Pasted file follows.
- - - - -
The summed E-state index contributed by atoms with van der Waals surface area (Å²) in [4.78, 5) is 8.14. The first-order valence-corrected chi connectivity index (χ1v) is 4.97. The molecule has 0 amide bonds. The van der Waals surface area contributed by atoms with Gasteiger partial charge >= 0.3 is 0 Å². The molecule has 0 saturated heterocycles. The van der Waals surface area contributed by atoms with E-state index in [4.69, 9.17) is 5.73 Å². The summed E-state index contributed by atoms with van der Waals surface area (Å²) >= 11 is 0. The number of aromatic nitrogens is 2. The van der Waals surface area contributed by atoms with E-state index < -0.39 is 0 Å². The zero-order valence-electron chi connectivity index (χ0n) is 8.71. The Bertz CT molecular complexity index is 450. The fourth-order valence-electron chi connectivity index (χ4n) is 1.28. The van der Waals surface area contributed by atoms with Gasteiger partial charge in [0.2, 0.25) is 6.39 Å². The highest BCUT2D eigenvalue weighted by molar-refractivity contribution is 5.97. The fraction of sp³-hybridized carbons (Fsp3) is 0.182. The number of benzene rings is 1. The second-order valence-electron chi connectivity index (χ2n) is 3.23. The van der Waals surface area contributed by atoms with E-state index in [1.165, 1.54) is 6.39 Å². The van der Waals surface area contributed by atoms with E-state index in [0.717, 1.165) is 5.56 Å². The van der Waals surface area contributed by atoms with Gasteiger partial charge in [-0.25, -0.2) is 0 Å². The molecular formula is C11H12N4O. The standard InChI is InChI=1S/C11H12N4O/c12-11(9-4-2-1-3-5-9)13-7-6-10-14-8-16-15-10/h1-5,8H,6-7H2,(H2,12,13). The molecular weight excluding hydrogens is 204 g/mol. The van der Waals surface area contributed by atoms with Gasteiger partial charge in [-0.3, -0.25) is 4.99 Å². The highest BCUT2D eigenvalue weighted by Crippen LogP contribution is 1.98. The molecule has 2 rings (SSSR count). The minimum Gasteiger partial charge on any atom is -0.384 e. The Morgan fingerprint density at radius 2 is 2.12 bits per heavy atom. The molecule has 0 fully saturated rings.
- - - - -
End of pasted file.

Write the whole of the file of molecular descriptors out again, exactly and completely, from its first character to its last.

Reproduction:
The summed E-state index contributed by atoms with van der Waals surface area (Å²) in [4.78, 5) is 8.14. The first-order valence-corrected chi connectivity index (χ1v) is 4.97. The molecule has 0 amide bonds. The van der Waals surface area contributed by atoms with Gasteiger partial charge >= 0.3 is 0 Å². The molecule has 0 saturated heterocycles. The van der Waals surface area contributed by atoms with E-state index in [4.69, 9.17) is 5.73 Å². The summed E-state index contributed by atoms with van der Waals surface area (Å²) >= 11 is 0. The number of aromatic nitrogens is 2. The van der Waals surface area contributed by atoms with E-state index < -0.39 is 0 Å². The zero-order valence-electron chi connectivity index (χ0n) is 8.71. The Bertz CT molecular complexity index is 450. The fourth-order valence-electron chi connectivity index (χ4n) is 1.28. The van der Waals surface area contributed by atoms with Gasteiger partial charge in [0.2, 0.25) is 6.39 Å². The highest BCUT2D eigenvalue weighted by molar-refractivity contribution is 5.97. The fraction of sp³-hybridized carbons (Fsp3) is 0.182. The number of benzene rings is 1. The second-order valence-electron chi connectivity index (χ2n) is 3.23. The van der Waals surface area contributed by atoms with E-state index in [1.165, 1.54) is 6.39 Å². The van der Waals surface area contributed by atoms with E-state index in [0.717, 1.165) is 5.56 Å². The van der Waals surface area contributed by atoms with Gasteiger partial charge in [-0.25, -0.2) is 0 Å². The molecular formula is C11H12N4O. The standard InChI is InChI=1S/C11H12N4O/c12-11(9-4-2-1-3-5-9)13-7-6-10-14-8-16-15-10/h1-5,8H,6-7H2,(H2,12,13). The molecular weight excluding hydrogens is 204 g/mol. The van der Waals surface area contributed by atoms with Gasteiger partial charge in [-0.3, -0.25) is 4.99 Å². The highest BCUT2D eigenvalue weighted by Crippen LogP contribution is 1.98. The molecule has 2 rings (SSSR count). The minimum Gasteiger partial charge on any atom is -0.384 e. The Morgan fingerprint density at radius 2 is 2.12 bits per heavy atom. The molecule has 0 fully saturated rings.